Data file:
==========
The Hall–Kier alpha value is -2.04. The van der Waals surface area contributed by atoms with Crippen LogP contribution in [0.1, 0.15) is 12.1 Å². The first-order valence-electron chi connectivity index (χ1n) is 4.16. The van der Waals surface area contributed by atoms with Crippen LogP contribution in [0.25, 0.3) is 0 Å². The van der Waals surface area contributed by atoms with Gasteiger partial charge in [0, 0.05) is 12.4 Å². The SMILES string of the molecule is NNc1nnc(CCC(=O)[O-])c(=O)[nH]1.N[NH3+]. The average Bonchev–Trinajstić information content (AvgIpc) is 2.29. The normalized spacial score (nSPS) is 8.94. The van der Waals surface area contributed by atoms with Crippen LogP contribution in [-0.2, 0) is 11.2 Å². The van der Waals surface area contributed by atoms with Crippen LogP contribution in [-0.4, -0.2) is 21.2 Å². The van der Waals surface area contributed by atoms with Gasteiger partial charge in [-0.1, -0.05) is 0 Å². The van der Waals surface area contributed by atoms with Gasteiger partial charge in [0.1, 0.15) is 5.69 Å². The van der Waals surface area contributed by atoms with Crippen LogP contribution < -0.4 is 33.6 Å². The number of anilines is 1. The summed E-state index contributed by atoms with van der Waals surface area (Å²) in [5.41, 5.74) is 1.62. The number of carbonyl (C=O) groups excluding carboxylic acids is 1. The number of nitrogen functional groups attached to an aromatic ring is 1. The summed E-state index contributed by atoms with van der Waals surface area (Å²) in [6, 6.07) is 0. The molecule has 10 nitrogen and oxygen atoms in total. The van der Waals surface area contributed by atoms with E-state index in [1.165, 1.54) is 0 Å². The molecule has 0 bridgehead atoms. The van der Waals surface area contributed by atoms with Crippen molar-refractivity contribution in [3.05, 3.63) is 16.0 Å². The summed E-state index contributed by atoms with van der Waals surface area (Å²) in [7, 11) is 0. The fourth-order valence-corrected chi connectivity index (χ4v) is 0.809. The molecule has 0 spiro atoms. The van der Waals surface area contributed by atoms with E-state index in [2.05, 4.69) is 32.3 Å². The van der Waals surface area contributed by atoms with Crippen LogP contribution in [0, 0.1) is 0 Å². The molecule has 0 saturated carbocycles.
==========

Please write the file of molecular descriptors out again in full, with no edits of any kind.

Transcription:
The Hall–Kier alpha value is -2.04. The van der Waals surface area contributed by atoms with Crippen LogP contribution in [0.1, 0.15) is 12.1 Å². The first-order valence-electron chi connectivity index (χ1n) is 4.16. The van der Waals surface area contributed by atoms with Crippen LogP contribution in [0.25, 0.3) is 0 Å². The van der Waals surface area contributed by atoms with Gasteiger partial charge in [0, 0.05) is 12.4 Å². The SMILES string of the molecule is NNc1nnc(CCC(=O)[O-])c(=O)[nH]1.N[NH3+]. The average Bonchev–Trinajstić information content (AvgIpc) is 2.29. The normalized spacial score (nSPS) is 8.94. The van der Waals surface area contributed by atoms with Crippen LogP contribution in [-0.2, 0) is 11.2 Å². The van der Waals surface area contributed by atoms with Crippen LogP contribution in [-0.4, -0.2) is 21.2 Å². The van der Waals surface area contributed by atoms with Gasteiger partial charge in [-0.1, -0.05) is 0 Å². The van der Waals surface area contributed by atoms with Gasteiger partial charge in [0.1, 0.15) is 5.69 Å². The van der Waals surface area contributed by atoms with Crippen LogP contribution < -0.4 is 33.6 Å². The number of anilines is 1. The summed E-state index contributed by atoms with van der Waals surface area (Å²) in [5.41, 5.74) is 1.62. The number of carbonyl (C=O) groups excluding carboxylic acids is 1. The number of nitrogen functional groups attached to an aromatic ring is 1. The summed E-state index contributed by atoms with van der Waals surface area (Å²) in [6, 6.07) is 0. The molecule has 10 nitrogen and oxygen atoms in total. The van der Waals surface area contributed by atoms with E-state index in [1.165, 1.54) is 0 Å². The molecule has 0 bridgehead atoms. The van der Waals surface area contributed by atoms with Crippen molar-refractivity contribution in [3.05, 3.63) is 16.0 Å². The summed E-state index contributed by atoms with van der Waals surface area (Å²) in [7, 11) is 0. The fourth-order valence-corrected chi connectivity index (χ4v) is 0.809. The molecule has 0 spiro atoms. The van der Waals surface area contributed by atoms with E-state index in [2.05, 4.69) is 32.3 Å². The van der Waals surface area contributed by atoms with Crippen LogP contribution in [0, 0.1) is 0 Å². The molecule has 0 saturated carbocycles.